The Z Notation: A Reference Manual, Second Edition

The Z Notation: A Reference Manual, Second Edition

A reference manual for the Z Notation, a formal specification notation used for specifying and designing softwares.

Publication date: 01 Jun 1992

ISBN-10: 0139785299

ISBN-13: 9780139785290

Paperback: 158 pages

Views: 20,483

Type: N/A

Publisher: Prentice Hall

License: n/a

Post time: 25 Oct 2004 06:15:16

The Z Notation: A Reference Manual, Second Edition

The Z Notation: A Reference Manual, Second Edition A reference manual for the Z Notation, a formal specification notation used for specifying and designing softwares.
Tag(s): Formal Methods
Publication date: 01 Jun 1992
ISBN-10: 0139785299
ISBN-13: 9780139785290
Paperback: 158 pages
Views: 20,483
Document Type: N/A
Publisher: Prentice Hall
License: n/a
Post time: 25 Oct 2004 06:15:16
Book excerpts:

The Z notation for specifying and designing software has evolved over the best part of a decade, and it is now possible to identify a standard set of notations which, although simple, capture the essential features of the method. This is the aim of this reference manual, and it is written with the everyday needs of readers and writers of Z specications in mind.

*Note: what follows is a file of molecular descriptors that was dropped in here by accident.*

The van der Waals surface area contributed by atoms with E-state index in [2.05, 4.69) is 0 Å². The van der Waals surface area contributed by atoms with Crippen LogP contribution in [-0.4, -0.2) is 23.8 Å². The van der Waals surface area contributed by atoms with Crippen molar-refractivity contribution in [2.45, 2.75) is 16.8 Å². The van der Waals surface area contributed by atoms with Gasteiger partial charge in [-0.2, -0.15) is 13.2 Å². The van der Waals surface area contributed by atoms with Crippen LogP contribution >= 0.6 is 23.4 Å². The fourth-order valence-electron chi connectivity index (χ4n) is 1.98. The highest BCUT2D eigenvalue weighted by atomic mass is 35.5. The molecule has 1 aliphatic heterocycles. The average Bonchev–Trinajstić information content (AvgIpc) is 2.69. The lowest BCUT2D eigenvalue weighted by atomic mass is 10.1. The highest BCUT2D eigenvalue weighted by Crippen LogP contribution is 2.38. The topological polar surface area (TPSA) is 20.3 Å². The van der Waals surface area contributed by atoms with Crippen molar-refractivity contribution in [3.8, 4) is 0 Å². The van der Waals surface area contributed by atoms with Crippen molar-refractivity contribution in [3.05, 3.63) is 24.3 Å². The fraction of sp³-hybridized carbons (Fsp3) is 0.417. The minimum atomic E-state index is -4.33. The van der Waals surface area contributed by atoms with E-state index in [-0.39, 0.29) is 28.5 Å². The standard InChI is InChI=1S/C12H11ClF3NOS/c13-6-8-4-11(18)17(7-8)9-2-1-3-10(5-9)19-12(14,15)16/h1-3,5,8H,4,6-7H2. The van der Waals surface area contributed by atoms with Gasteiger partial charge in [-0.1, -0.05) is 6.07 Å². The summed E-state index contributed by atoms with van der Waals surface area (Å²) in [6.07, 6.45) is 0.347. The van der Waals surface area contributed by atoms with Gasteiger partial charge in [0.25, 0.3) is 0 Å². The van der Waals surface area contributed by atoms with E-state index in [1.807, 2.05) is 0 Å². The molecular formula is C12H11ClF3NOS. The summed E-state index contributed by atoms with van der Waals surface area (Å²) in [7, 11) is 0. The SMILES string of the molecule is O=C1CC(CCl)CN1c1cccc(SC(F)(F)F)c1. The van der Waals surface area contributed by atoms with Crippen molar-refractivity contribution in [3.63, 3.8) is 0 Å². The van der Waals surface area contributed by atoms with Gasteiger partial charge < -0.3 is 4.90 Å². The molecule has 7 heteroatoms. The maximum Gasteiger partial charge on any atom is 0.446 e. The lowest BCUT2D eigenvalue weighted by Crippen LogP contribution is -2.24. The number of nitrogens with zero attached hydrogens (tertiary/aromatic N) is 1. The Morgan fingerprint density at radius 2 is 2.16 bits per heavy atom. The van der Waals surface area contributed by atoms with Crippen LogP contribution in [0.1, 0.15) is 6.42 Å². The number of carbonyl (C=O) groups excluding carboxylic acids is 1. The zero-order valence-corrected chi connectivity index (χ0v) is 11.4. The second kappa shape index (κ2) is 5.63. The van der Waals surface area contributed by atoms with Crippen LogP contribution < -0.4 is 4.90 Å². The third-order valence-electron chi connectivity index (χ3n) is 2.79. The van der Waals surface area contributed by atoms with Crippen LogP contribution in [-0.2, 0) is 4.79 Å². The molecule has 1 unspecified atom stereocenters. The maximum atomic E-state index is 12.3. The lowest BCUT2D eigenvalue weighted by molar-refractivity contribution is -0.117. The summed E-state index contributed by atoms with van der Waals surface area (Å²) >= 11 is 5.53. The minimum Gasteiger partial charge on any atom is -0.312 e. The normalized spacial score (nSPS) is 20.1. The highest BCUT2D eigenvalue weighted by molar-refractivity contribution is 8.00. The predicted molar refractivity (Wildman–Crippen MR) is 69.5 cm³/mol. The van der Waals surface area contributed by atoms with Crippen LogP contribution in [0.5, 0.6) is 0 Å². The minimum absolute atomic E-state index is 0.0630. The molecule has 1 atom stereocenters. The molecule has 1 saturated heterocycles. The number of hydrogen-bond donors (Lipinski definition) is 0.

This is not a tutorial, for a concise statement of general rules is often given rather than a presentation of illustrative examples; nor is it a formal definition of the notation, for an informal but rigorous style of presentation will be more accessible to Z users, who may not be familiar with the special techniques of formal language definition.
 




About The Author(s)


Mike Spivey is a University Lecturer in Computation at the Oxford University Department of Computer Science and Misys and Anderson Fellow of Computer Science at Oriel College, Oxford. His main areas of research interest are compilers and programming languages, especially logic programming. He wrote an Oberon-2 compiler.

J. Michael Spivey

Mike Spivey is a University Lecturer in Computation at the Oxford University Department of Computer Science and Misys and Anderson Fellow of Computer Science at Oriel College, Oxford. His main areas of research interest are compilers and programming languages, especially logic programming. He wrote an Oberon-2 compiler.


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